David Cameron has branded Israel’s construction of illegal settlements on occupied Palestinian land as “genuinely shocking”.
The Prime Minister said that though he was a strong supporter of Israel, he had been taken aback by what had seen first hands on visits to the occupied territories in Jerusalem.
“I am well-known as being a strong friend of Israel but I have to say the first time I visited Jerusalem and had a proper tour around that wonderful city and saw what has happened with the effective encirclement of East Jerusalem – occupied East Jerusalem – it is genuinely shocking,” he told MPs in the House of Commons.
“What this government has consistently done and gone on doing is saying yes, we are supporters of Israel, but we do not support illegal settlements, we do not support what is happening in East Jerusalem and it’s very important that this capital city is maintained in the way that it was in the past.”
The Prime Minister had been asked by Labour MP Imran Hussain what the Government was doing “to prevent the infringement into Palestinian lives and land”.
The United Nations and the international community in general regards all of East Jerusalem, including the core Old City, as being part of the Palestinian territories illegally occupied by Israel.
The Israeli government has however approved the construction of homes and facilities in the area – in apparent breach of international law.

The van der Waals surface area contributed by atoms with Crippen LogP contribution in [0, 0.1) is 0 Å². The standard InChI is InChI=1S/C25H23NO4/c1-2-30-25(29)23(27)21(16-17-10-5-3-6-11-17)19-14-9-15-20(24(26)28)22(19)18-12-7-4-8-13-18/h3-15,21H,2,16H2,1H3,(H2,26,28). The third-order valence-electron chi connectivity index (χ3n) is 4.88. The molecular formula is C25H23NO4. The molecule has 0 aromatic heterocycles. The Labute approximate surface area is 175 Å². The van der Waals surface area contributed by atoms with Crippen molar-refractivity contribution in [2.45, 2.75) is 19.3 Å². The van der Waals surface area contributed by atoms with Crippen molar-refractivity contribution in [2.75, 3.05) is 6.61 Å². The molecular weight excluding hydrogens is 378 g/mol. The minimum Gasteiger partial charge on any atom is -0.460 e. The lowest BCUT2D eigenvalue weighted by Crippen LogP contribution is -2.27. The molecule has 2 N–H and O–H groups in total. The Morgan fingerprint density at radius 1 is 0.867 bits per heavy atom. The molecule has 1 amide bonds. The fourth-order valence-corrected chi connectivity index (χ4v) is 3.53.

West Bank rises up in a new 'white' intifada
A United Nations sponsored conference held in December 2015 accused Israel of practicing ethnic cleansing against Palestinians living in the area.
The official UN press release for the International Conference on the Question of Jerusalem noted that “a policy of ethnic cleansing was pushing Palestinians out of the city”.
“Since Israel's annexation of East Jerusalem in 1967, it had implemented a comprehensive policy to deepen its control over the city by weakening Palestinian presence and ties there,” Shawan Jabarin, the general director of a Ramallah legal center told the conference.
Israeli security forces barricaded Arab neighborhoods in East Jerusalem late last year amid a series of knife attacks and car-rammings by Palestinians against Israelis.
The attacks took place in the context of clashes and tensions between the two groups. Around 25 Israelis and 149 Palestinians have been killed in the renewed clashes since September.
UN Secretary-General Ban Ki-moon said in a statement that the Israeli occupation had led to “fear, humiliation, frustration and mistrust,” in the city, provoking the attacks.
In January of this year Foreign Office minister Tobias Ellwood condemned the Israeli Government’s decision to commission 450 new settlement homes in the West Bank, at the height of the latest wave of violence.
“We urge the Government of Israel to reverse this decision. It is important to focus on steps that are conducive to peace,” he said in a statement.
Earlier this month Israeli Prime Minister Benjamin Netanyahu commended the British government for its policy of banning public sector ethical boycotts, which would include boycotts of Israeli goods from the occupied territories.
“I want to commend the British government for refusing to discriminate against Israel and Israelis and I commend you for standing up for the one and only true democracy in the Middle East,” Mr Netanyahu in a press conference held to mark the visit of Cabinet Office minister Matthew Hancock to the country.Reuse content